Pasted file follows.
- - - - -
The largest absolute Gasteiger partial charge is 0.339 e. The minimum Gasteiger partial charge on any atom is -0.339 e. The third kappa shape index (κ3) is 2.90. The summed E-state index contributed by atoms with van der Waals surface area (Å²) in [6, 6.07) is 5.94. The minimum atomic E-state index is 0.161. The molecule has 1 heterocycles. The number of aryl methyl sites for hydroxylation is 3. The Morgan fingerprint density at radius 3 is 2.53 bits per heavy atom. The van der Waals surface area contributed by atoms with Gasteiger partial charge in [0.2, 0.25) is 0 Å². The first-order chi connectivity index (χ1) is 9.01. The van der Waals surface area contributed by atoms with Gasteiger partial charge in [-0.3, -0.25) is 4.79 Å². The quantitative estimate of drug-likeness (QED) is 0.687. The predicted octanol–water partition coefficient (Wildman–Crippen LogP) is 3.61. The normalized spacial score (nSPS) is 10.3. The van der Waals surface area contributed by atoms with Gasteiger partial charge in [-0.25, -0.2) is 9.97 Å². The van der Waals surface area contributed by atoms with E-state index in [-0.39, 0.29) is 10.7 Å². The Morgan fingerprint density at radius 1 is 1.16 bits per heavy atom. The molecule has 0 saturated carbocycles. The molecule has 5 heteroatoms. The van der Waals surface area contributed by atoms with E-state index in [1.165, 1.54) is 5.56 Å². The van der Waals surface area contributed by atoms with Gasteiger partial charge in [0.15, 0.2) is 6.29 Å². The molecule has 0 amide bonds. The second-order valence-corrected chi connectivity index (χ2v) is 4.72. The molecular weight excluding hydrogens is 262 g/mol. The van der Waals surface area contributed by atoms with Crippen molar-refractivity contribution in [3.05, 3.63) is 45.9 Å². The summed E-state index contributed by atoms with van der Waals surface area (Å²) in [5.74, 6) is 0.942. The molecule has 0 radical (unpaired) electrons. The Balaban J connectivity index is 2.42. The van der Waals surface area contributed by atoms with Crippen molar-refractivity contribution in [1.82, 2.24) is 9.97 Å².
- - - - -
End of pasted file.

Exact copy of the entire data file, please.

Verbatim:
The largest absolute Gasteiger partial charge is 0.339 e. The minimum Gasteiger partial charge on any atom is -0.339 e. The third kappa shape index (κ3) is 2.90. The summed E-state index contributed by atoms with van der Waals surface area (Å²) in [6, 6.07) is 5.94. The minimum atomic E-state index is 0.161. The molecule has 1 heterocycles. The number of aryl methyl sites for hydroxylation is 3. The Morgan fingerprint density at radius 3 is 2.53 bits per heavy atom. The van der Waals surface area contributed by atoms with Gasteiger partial charge in [0.2, 0.25) is 0 Å². The first-order chi connectivity index (χ1) is 9.01. The van der Waals surface area contributed by atoms with Gasteiger partial charge in [-0.3, -0.25) is 4.79 Å². The quantitative estimate of drug-likeness (QED) is 0.687. The predicted octanol–water partition coefficient (Wildman–Crippen LogP) is 3.61. The normalized spacial score (nSPS) is 10.3. The van der Waals surface area contributed by atoms with Gasteiger partial charge in [-0.25, -0.2) is 9.97 Å². The van der Waals surface area contributed by atoms with E-state index in [-0.39, 0.29) is 10.7 Å². The Morgan fingerprint density at radius 1 is 1.16 bits per heavy atom. The molecule has 0 saturated carbocycles. The molecule has 5 heteroatoms. The van der Waals surface area contributed by atoms with E-state index in [1.165, 1.54) is 5.56 Å². The van der Waals surface area contributed by atoms with Gasteiger partial charge in [0.15, 0.2) is 6.29 Å². The molecule has 0 amide bonds. The second-order valence-corrected chi connectivity index (χ2v) is 4.72. The molecular weight excluding hydrogens is 262 g/mol. The van der Waals surface area contributed by atoms with Crippen molar-refractivity contribution in [3.05, 3.63) is 45.9 Å². The summed E-state index contributed by atoms with van der Waals surface area (Å²) in [5.74, 6) is 0.942. The molecule has 0 radical (unpaired) electrons. The Balaban J connectivity index is 2.42. The van der Waals surface area contributed by atoms with Crippen molar-refractivity contribution in [1.82, 2.24) is 9.97 Å².